Center for Civil Rights Newsletter

Center for Civil Rights Newsletter: Monday, January 14, 2013

From the Managing Attorney

With the new year comes a renewed commitment to engaging our friends, supporters, partners and other social justice advocates across the state and the country in the ongoing work of the UNC Center for Civil Rights. While we know many of you are following our blog and other social media sites, we hope to use the newsletter as a way of expanding the scope of our outreach.

The last several months have been filled with great victories and new challenges for the Center and the communities with which we work, and 2013 promises to be another year of critical litigation and community advocacy. After a landmark victory at the Fourth Circuit Court of Appeals in our Pitt County school desegregation case, we are now preparing for a major trial in that matter this spring. Discovery is proceeding in our environmental justice and fair housing case on behalf of the Royal Oak Concerned Citizens Association, and we recently filed a lawsuit for several members of our longtime community clients in Halifax County seeking refunds of illegally collected property taxes. In addition to this active litigation docket, we continue to represent community based organizations in Moore, Orange, Hoke, Northampton, and Robeson as they organize and advocate against the continuing legacy of race discrimination and for inclusion and equity regarding access to public infrastructure, safe and affordable housing, diverse and high quality public schools, meaningful political participation, and environmental justice.

In addition to our direct community representation, the Center also helped co-author, along with Dean Jack Boger, an amicus curiae brief to the U.S. Supreme Court on behalf of UNC-Chapel Hill in Fisher v. University of Texas, the pending case challenging the use of race in college admissions. The Center, working with law students, also sponsored a number of community voter education presentations. This outreach was part of our work with the national non-partisan Election Protection coalition, and culminated with our coordination of the North Carolina Election Protection voter hotline on November 6. Training the next generation of civil rights lawyers through the engagement of law students in the work of the Center remains one of our core goals, and we look forward to helping lead the seventh pro-bono Will Project this spring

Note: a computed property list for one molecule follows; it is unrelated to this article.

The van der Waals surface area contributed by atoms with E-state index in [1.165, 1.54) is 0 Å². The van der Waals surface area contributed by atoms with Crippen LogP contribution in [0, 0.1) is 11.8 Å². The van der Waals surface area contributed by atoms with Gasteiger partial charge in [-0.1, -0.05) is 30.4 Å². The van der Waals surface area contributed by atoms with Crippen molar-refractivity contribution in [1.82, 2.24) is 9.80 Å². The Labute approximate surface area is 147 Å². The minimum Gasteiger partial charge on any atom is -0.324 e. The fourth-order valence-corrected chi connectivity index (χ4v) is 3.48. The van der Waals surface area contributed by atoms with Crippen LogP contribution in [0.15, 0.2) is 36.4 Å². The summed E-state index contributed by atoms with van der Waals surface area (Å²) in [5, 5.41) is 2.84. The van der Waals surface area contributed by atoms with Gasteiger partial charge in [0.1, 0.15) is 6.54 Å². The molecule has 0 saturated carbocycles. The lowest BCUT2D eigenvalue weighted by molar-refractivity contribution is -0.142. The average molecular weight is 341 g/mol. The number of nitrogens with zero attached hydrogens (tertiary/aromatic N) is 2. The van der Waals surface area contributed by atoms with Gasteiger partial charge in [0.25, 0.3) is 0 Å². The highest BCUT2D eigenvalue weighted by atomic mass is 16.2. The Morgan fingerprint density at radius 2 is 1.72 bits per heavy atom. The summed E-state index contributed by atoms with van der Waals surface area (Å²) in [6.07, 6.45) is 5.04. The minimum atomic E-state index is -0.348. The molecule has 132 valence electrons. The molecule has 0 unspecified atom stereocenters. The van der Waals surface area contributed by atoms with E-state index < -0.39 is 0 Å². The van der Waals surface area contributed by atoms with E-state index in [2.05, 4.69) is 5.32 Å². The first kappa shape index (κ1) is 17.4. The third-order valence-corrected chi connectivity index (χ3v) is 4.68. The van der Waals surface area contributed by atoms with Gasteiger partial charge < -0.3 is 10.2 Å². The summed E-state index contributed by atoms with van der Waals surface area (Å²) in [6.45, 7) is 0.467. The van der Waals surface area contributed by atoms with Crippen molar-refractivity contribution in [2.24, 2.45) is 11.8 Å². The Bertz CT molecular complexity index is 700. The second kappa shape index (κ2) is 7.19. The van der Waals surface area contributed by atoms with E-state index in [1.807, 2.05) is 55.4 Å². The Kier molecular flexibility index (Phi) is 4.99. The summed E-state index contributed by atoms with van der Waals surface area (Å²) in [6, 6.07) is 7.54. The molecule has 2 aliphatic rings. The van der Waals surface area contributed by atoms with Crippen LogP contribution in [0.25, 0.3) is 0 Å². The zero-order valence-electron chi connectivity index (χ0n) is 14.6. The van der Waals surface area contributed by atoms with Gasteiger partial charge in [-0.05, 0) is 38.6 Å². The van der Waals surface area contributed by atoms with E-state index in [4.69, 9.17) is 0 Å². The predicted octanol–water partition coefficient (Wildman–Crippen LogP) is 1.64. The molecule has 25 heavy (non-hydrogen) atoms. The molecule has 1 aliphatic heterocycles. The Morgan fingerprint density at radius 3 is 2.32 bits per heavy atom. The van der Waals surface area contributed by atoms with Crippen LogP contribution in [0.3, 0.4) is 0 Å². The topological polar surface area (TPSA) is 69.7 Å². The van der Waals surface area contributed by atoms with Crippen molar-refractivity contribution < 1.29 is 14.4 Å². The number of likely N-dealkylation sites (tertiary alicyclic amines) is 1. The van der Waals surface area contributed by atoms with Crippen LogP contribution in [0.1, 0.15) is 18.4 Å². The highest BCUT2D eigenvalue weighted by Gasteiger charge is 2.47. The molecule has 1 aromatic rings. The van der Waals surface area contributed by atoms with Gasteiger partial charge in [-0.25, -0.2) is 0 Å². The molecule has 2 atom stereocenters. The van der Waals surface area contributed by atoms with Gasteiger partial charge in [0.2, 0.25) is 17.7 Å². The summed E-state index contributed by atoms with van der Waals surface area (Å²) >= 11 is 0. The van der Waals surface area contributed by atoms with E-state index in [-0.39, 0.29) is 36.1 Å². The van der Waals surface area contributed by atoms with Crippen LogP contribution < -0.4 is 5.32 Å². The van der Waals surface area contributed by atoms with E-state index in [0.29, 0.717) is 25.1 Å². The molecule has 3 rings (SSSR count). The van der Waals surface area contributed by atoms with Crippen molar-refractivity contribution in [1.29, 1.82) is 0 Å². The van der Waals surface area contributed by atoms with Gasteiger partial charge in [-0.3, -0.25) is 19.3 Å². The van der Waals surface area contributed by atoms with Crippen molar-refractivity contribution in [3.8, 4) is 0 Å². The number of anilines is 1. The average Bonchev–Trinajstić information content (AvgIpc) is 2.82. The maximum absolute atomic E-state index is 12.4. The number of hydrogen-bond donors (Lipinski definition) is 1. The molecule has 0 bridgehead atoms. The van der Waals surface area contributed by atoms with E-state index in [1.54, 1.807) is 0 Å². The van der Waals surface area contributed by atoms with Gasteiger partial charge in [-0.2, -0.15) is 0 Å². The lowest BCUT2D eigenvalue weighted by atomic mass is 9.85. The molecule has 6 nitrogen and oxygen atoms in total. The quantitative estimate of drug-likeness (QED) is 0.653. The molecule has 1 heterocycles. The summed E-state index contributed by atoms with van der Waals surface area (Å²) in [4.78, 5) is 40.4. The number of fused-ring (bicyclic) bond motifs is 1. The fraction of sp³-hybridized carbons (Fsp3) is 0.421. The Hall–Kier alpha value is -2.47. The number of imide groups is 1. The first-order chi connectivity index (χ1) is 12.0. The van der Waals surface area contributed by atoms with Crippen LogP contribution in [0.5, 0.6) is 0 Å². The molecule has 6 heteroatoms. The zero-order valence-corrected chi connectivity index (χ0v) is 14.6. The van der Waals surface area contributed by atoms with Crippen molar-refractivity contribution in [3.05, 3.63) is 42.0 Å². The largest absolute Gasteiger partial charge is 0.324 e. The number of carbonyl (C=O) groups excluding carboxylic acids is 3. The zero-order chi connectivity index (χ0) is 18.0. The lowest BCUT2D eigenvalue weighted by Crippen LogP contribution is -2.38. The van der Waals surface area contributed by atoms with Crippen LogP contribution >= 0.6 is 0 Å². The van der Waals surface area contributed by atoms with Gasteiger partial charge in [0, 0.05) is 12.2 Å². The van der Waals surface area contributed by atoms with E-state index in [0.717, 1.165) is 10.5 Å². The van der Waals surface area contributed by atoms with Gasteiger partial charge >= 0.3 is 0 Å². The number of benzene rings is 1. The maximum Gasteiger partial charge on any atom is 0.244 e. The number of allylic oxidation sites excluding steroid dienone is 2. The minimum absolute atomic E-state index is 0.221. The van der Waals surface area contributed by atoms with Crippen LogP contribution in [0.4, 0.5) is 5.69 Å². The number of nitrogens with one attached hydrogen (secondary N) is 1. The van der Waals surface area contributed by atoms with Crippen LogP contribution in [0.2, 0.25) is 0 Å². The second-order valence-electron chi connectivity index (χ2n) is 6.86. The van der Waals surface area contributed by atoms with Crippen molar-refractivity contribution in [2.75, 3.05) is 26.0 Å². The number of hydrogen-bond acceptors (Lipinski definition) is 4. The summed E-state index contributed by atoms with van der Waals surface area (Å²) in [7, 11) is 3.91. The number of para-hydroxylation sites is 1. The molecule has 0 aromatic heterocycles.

Finally, it would be remiss not to briefly mention the continuing and urgent need for funding to support our work. Although the Center is an integral part of the law school's education, research and service mission, we must raise our program expenses and salaries from grants and donations. As we continue to pursue all available funding opportunities, we also hope that individuals and organizations that share our vision of civil rights and social justice can help us continue this work. If you are interested in learning about how you can support the Center, please contact me at 919.445.0174 or You may also make a secure online donation now at To ensure your gift is forwarded to the Center for Civil Rights, please be sure to designate the fund by using the drop down menu to select "Center for Civil Rights Current Use (2741)".

In struggle,